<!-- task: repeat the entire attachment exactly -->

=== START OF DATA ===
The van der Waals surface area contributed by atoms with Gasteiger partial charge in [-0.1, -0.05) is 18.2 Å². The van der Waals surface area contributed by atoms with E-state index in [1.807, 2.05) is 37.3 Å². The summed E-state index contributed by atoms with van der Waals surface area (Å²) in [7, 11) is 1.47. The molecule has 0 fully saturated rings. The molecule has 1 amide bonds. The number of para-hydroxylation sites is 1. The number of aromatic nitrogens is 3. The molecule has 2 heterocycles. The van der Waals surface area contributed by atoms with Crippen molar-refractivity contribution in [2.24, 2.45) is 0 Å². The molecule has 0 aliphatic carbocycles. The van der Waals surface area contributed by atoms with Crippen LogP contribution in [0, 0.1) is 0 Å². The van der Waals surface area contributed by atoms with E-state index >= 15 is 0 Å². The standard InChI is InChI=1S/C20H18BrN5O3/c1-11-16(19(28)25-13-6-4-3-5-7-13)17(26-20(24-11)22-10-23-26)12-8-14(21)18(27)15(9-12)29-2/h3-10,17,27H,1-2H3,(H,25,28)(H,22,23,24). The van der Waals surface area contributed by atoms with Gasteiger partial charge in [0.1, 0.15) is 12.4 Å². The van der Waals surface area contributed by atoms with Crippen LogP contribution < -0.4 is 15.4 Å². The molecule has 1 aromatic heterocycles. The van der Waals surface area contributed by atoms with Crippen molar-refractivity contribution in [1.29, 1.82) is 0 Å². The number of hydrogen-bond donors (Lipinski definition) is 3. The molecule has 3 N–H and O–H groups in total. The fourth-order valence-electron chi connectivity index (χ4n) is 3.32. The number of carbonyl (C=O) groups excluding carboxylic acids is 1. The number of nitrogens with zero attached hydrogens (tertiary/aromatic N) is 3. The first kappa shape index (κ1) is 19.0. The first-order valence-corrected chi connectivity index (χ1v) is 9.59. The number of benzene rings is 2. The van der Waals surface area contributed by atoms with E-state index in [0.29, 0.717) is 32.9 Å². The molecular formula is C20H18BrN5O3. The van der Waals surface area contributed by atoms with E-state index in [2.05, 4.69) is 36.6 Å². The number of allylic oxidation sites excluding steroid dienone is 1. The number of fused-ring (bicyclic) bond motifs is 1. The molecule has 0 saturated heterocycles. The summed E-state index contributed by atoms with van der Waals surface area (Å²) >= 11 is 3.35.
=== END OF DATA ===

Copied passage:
The van der Waals surface area contributed by atoms with Gasteiger partial charge in [-0.1, -0.05) is 18.2 Å². The van der Waals surface area contributed by atoms with E-state index in [1.807, 2.05) is 37.3 Å². The summed E-state index contributed by atoms with van der Waals surface area (Å²) in [7, 11) is 1.47. The molecule has 0 fully saturated rings. The molecule has 1 amide bonds. The number of para-hydroxylation sites is 1. The number of aromatic nitrogens is 3. The molecule has 2 heterocycles. The van der Waals surface area contributed by atoms with Crippen molar-refractivity contribution in [2.24, 2.45) is 0 Å². The molecule has 0 aliphatic carbocycles. The van der Waals surface area contributed by atoms with Crippen LogP contribution in [0, 0.1) is 0 Å². The van der Waals surface area contributed by atoms with E-state index >= 15 is 0 Å². The standard InChI is InChI=1S/C20H18BrN5O3/c1-11-16(19(28)25-13-6-4-3-5-7-13)17(26-20(24-11)22-10-23-26)12-8-14(21)18(27)15(9-12)29-2/h3-10,17,27H,1-2H3,(H,25,28)(H,22,23,24). The van der Waals surface area contributed by atoms with Gasteiger partial charge in [0.1, 0.15) is 12.4 Å². The van der Waals surface area contributed by atoms with Crippen LogP contribution < -0.4 is 15.4 Å². The molecule has 1 aromatic heterocycles. The van der Waals surface area contributed by atoms with Crippen molar-refractivity contribution in [1.29, 1.82) is 0 Å². The number of hydrogen-bond donors (Lipinski definition) is 3. The molecule has 3 N–H and O–H groups in total. The fourth-order valence-electron chi connectivity index (χ4n) is 3.32. The number of carbonyl (C=O) groups excluding carboxylic acids is 1. The number of nitrogens with zero attached hydrogens (tertiary/aromatic N) is 3. The first kappa shape index (κ1) is 19.0. The first-order valence-corrected chi connectivity index (χ1v) is 9.59. The number of benzene rings is 2. The van der Waals surface area contributed by atoms with E-state index in [0.29, 0.717) is 32.9 Å². The molecular formula is C20H18BrN5O3. The van der Waals surface area contributed by atoms with E-state index in [2.05, 4.69) is 36.6 Å². The number of allylic oxidation sites excluding steroid dienone is 1. The number of fused-ring (bicyclic) bond motifs is 1. The molecule has 0 saturated heterocycles. The summed E-state index contributed by atoms with van der Waals surface area (Å²) >= 11 is 3.35.